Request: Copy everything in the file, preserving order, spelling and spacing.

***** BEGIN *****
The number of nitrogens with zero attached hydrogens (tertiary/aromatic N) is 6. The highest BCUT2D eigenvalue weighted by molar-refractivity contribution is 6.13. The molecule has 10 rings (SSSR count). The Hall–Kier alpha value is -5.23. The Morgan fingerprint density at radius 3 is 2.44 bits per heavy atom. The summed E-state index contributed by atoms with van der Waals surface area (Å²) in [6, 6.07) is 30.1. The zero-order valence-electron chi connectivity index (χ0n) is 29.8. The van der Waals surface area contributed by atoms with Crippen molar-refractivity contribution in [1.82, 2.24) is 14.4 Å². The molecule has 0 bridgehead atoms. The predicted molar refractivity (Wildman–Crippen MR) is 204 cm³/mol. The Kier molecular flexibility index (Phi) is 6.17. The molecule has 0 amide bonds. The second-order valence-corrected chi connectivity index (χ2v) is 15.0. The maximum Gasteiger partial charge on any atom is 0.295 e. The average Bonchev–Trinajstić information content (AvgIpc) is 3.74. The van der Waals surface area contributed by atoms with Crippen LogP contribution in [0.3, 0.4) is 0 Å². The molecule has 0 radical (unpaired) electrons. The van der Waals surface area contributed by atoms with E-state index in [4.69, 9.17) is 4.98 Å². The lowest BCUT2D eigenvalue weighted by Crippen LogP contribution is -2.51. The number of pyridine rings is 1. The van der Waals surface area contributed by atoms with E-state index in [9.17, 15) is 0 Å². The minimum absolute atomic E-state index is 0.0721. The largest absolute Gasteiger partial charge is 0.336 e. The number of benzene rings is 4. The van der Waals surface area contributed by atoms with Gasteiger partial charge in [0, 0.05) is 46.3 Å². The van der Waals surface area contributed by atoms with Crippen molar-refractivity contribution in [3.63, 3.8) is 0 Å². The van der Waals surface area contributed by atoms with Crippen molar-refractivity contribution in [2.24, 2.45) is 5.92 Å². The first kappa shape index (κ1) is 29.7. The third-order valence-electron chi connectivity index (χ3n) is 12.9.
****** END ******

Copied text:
The number of nitrogens with zero attached hydrogens (tertiary/aromatic N) is 6. The highest BCUT2D eigenvalue weighted by molar-refractivity contribution is 6.13. The molecule has 10 rings (SSSR count). The Hall–Kier alpha value is -5.23. The Morgan fingerprint density at radius 3 is 2.44 bits per heavy atom. The summed E-state index contributed by atoms with van der Waals surface area (Å²) in [6, 6.07) is 30.1. The zero-order valence-electron chi connectivity index (χ0n) is 29.8. The van der Waals surface area contributed by atoms with Crippen molar-refractivity contribution in [1.82, 2.24) is 14.4 Å². The molecule has 0 bridgehead atoms. The predicted molar refractivity (Wildman–Crippen MR) is 204 cm³/mol. The Kier molecular flexibility index (Phi) is 6.17. The molecule has 0 amide bonds. The second-order valence-corrected chi connectivity index (χ2v) is 15.0. The maximum Gasteiger partial charge on any atom is 0.295 e. The average Bonchev–Trinajstić information content (AvgIpc) is 3.74. The van der Waals surface area contributed by atoms with Crippen LogP contribution in [0.3, 0.4) is 0 Å². The molecule has 0 radical (unpaired) electrons. The van der Waals surface area contributed by atoms with E-state index in [4.69, 9.17) is 4.98 Å². The lowest BCUT2D eigenvalue weighted by Crippen LogP contribution is -2.51. The number of pyridine rings is 1. The van der Waals surface area contributed by atoms with E-state index in [9.17, 15) is 0 Å². The minimum absolute atomic E-state index is 0.0721. The largest absolute Gasteiger partial charge is 0.336 e. The number of benzene rings is 4. The van der Waals surface area contributed by atoms with Gasteiger partial charge in [0, 0.05) is 46.3 Å². The van der Waals surface area contributed by atoms with Crippen molar-refractivity contribution in [3.63, 3.8) is 0 Å². The van der Waals surface area contributed by atoms with Crippen molar-refractivity contribution in [2.24, 2.45) is 5.92 Å². The first kappa shape index (κ1) is 29.7. The third-order valence-electron chi connectivity index (χ3n) is 12.9.